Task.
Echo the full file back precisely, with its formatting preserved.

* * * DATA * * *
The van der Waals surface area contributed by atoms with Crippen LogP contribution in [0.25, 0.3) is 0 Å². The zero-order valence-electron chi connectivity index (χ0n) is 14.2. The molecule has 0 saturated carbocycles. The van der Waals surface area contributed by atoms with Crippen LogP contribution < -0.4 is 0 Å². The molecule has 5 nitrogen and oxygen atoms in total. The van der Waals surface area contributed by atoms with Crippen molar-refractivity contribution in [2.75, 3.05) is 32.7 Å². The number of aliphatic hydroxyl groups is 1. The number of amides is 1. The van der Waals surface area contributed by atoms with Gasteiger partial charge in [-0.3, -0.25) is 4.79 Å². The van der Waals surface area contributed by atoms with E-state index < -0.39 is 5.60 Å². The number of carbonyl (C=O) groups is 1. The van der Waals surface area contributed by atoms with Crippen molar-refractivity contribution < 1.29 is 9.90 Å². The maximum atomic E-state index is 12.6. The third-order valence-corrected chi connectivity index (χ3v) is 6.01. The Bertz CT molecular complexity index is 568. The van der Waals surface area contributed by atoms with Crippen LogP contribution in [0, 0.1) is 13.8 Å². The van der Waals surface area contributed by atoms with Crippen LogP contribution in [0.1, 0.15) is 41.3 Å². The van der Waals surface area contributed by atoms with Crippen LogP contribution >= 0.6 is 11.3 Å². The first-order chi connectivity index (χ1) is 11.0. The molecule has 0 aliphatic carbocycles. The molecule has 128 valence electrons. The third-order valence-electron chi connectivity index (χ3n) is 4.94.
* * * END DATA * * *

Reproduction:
The van der Waals surface area contributed by atoms with Crippen LogP contribution in [0.25, 0.3) is 0 Å². The zero-order valence-electron chi connectivity index (χ0n) is 14.2. The molecule has 0 saturated carbocycles. The van der Waals surface area contributed by atoms with Crippen LogP contribution < -0.4 is 0 Å². The molecule has 5 nitrogen and oxygen atoms in total. The van der Waals surface area contributed by atoms with Crippen molar-refractivity contribution in [2.75, 3.05) is 32.7 Å². The number of aliphatic hydroxyl groups is 1. The number of amides is 1. The van der Waals surface area contributed by atoms with Gasteiger partial charge in [-0.3, -0.25) is 4.79 Å². The van der Waals surface area contributed by atoms with E-state index < -0.39 is 5.60 Å². The number of carbonyl (C=O) groups is 1. The van der Waals surface area contributed by atoms with Crippen molar-refractivity contribution < 1.29 is 9.90 Å². The maximum atomic E-state index is 12.6. The third-order valence-corrected chi connectivity index (χ3v) is 6.01. The Bertz CT molecular complexity index is 568. The van der Waals surface area contributed by atoms with Crippen LogP contribution in [0, 0.1) is 13.8 Å². The van der Waals surface area contributed by atoms with Crippen LogP contribution in [0.1, 0.15) is 41.3 Å². The van der Waals surface area contributed by atoms with Crippen LogP contribution >= 0.6 is 11.3 Å². The first-order chi connectivity index (χ1) is 11.0. The molecule has 0 aliphatic carbocycles. The molecule has 128 valence electrons. The third-order valence-electron chi connectivity index (χ3n) is 4.94.